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Gear Review: Mo Mini! A Jetboil MiniMo Cooking System Review

Gear Review: Mo Mini! A Jetboil MiniMo Cooking System Review

Posted by Derek Newman on 26th Jun 2023

If you’re anything like us, you might be wondering why the Jetboil MiniMo costs more than any other single-person cooking system in their lineup. We aren’t going to lie. We were pretty hesitant about the price difference when we first saw it, but once we took the MiniMo backpacking, all our hesitations boiled away. Our main question when we first started using the MiniMo was, is it worth the extra cost? And between the upgraded temperature regulator, compact cooking cup, and fuel-efficient design, we’re happy to say that the answer is an unequivocal yes.

Camper adding spices to tomato soup in the Jetboil MiniMo Cooking Stove


The MiniMo is certainly a step up for Jetboil as far as useability is concerned. It’s arguably Jetboil’s most featured-filled cooking system available, equipped with a reliable push button starter, consistent regulator technology, and precise simmering control for doing more than just boiling water. Warm up sauces, sauté some greens, and even cook eggs out of the same easy-to-clean pot.

The MiniMo includes the common accessories associated with all Jetboils like the fuel stabilizer and lid, but it also includes a few accessories that are unique to the MiniMo. Unlike most Jetboil models, the MiniMo also includes a pot support for cooking with a small skillet to add plenty of meal options on all your backpacking trips. Jetboil also redesigned the cooking cup to be both shorter and wider, offering the same 1-liter capacity you know and love, in a more compact, packable design. And the wider construction gives you a better spoon angle as well, making it easier than ever to enjoy your meal straight from the pot — a huge plus for those who hate cleaning dishes in the backcountry.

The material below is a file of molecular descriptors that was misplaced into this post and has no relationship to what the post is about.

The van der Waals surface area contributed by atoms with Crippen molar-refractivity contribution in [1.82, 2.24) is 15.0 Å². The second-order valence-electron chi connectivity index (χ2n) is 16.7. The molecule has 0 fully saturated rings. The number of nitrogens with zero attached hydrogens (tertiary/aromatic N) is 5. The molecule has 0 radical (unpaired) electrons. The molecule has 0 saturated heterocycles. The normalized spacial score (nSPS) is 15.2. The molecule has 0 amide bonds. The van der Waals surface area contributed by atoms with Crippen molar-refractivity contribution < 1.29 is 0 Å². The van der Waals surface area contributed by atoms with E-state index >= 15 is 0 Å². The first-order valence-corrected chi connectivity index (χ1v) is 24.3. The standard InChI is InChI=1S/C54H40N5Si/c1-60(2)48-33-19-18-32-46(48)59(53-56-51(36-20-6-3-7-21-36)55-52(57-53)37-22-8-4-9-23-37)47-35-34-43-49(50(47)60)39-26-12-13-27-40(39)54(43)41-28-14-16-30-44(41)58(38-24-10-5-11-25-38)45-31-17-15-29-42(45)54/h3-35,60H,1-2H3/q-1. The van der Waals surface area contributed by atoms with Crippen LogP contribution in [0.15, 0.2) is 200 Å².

Campers mixing up spaghetti with utensils in the Jetboil MiniMo Cooking Stove

Additionally, Jetboil made a host of accessories that are sold separately but add a tremendous value to overall useability. Keep the stove off your bivvy by clipping the Jetboil to a fixed anchor with the Hanging Kit. You can take the cowboy out of your coffee with help from the Grande Silicone Coffee Press. And in case you’re hard on your gear, Jetboil makes replacement parts for the MiniMo, from the insulated handles to the cooking cup lid to the decorative (and insulated) cozy.

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As if the original Jetboils weren’t efficient enough, the MiniMo improves efficiency to give you more boiled water out of a single gas canister. Jetboil’s Flash Cooking System can boil 10 liters of water with a 100g canister of gas, and the MiniMo produces 12 liters. An extra two liters can make a world of difference when you want a second cup of coffee in the morning.

Camping placing the Jetboil MiniMo cooking Cup onto the fuel regulator

It's also worth noting that it takes half a minute longer to boil water with the MiniMo than the Flash depending on the weather conditions. Although we can appreciate the lightning-fast boiling times that the Flash offers, we don’t mind waiting a few more seconds for our water to boil. When it’s colder out, we’d also put our money on the MiniMo boiling water better than the Flash solely because of the fuel regulator.